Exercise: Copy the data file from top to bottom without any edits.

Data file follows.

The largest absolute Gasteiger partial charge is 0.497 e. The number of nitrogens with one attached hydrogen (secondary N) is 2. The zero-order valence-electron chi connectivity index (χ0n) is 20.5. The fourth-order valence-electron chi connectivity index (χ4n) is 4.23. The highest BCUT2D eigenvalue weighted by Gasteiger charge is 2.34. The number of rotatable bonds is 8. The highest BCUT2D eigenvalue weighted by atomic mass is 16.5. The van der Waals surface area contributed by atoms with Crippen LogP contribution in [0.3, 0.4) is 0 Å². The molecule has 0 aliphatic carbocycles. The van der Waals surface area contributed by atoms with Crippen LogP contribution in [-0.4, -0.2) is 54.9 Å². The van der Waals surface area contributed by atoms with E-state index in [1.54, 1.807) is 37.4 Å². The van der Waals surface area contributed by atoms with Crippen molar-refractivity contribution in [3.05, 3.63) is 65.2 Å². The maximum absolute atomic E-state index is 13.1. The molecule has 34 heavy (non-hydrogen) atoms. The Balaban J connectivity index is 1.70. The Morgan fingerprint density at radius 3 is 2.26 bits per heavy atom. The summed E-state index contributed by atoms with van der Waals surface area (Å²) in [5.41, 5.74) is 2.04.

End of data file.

The largest absolute Gasteiger partial charge is 0.497 e. The number of nitrogens with one attached hydrogen (secondary N) is 2. The zero-order valence-electron chi connectivity index (χ0n) is 20.5. The fourth-order valence-electron chi connectivity index (χ4n) is 4.23. The highest BCUT2D eigenvalue weighted by Gasteiger charge is 2.34. The number of rotatable bonds is 8. The highest BCUT2D eigenvalue weighted by atomic mass is 16.5. The van der Waals surface area contributed by atoms with Crippen LogP contribution in [0.3, 0.4) is 0 Å². The molecule has 0 aliphatic carbocycles. The van der Waals surface area contributed by atoms with Crippen LogP contribution in [-0.4, -0.2) is 54.9 Å². The van der Waals surface area contributed by atoms with E-state index in [1.54, 1.807) is 37.4 Å². The van der Waals surface area contributed by atoms with Crippen molar-refractivity contribution in [3.05, 3.63) is 65.2 Å². The maximum absolute atomic E-state index is 13.1. The molecule has 34 heavy (non-hydrogen) atoms. The Balaban J connectivity index is 1.70. The Morgan fingerprint density at radius 3 is 2.26 bits per heavy atom. The summed E-state index contributed by atoms with van der Waals surface area (Å²) in [5.41, 5.74) is 2.04.